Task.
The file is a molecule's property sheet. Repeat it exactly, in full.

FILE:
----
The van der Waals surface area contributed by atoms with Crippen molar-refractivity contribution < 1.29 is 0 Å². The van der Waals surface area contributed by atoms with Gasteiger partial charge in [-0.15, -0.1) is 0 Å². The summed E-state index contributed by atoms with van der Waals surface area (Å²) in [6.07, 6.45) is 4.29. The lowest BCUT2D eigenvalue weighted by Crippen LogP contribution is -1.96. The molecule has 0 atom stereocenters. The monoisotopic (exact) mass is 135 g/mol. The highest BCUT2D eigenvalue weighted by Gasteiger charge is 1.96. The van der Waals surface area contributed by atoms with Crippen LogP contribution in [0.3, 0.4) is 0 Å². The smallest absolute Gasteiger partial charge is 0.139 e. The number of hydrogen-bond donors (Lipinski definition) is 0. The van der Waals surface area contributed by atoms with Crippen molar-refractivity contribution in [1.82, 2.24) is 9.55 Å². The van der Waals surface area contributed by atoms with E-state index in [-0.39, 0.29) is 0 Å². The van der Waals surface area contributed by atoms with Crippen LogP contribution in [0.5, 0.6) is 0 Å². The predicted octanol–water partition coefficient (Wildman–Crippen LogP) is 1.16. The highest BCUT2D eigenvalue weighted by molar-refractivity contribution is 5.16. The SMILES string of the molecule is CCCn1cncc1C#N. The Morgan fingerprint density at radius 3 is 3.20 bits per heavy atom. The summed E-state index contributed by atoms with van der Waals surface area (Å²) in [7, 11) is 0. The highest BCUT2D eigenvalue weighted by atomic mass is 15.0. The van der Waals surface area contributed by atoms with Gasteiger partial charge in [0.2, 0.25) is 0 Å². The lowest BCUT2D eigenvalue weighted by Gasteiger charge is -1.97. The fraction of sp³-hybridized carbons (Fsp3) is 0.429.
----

The van der Waals surface area contributed by atoms with Crippen molar-refractivity contribution < 1.29 is 0 Å². The van der Waals surface area contributed by atoms with Gasteiger partial charge in [-0.15, -0.1) is 0 Å². The summed E-state index contributed by atoms with van der Waals surface area (Å²) in [6.07, 6.45) is 4.29. The lowest BCUT2D eigenvalue weighted by Crippen LogP contribution is -1.96. The molecule has 0 atom stereocenters. The monoisotopic (exact) mass is 135 g/mol. The highest BCUT2D eigenvalue weighted by Gasteiger charge is 1.96. The van der Waals surface area contributed by atoms with Crippen LogP contribution in [0.3, 0.4) is 0 Å². The smallest absolute Gasteiger partial charge is 0.139 e. The number of hydrogen-bond donors (Lipinski definition) is 0. The van der Waals surface area contributed by atoms with Crippen molar-refractivity contribution in [1.82, 2.24) is 9.55 Å². The van der Waals surface area contributed by atoms with E-state index in [-0.39, 0.29) is 0 Å². The van der Waals surface area contributed by atoms with Crippen LogP contribution in [0.5, 0.6) is 0 Å². The predicted octanol–water partition coefficient (Wildman–Crippen LogP) is 1.16. The highest BCUT2D eigenvalue weighted by molar-refractivity contribution is 5.16. The SMILES string of the molecule is CCCn1cncc1C#N. The Morgan fingerprint density at radius 3 is 3.20 bits per heavy atom. The summed E-state index contributed by atoms with van der Waals surface area (Å²) in [7, 11) is 0. The highest BCUT2D eigenvalue weighted by atomic mass is 15.0. The van der Waals surface area contributed by atoms with Gasteiger partial charge in [0.2, 0.25) is 0 Å². The lowest BCUT2D eigenvalue weighted by Gasteiger charge is -1.97. The fraction of sp³-hybridized carbons (Fsp3) is 0.429.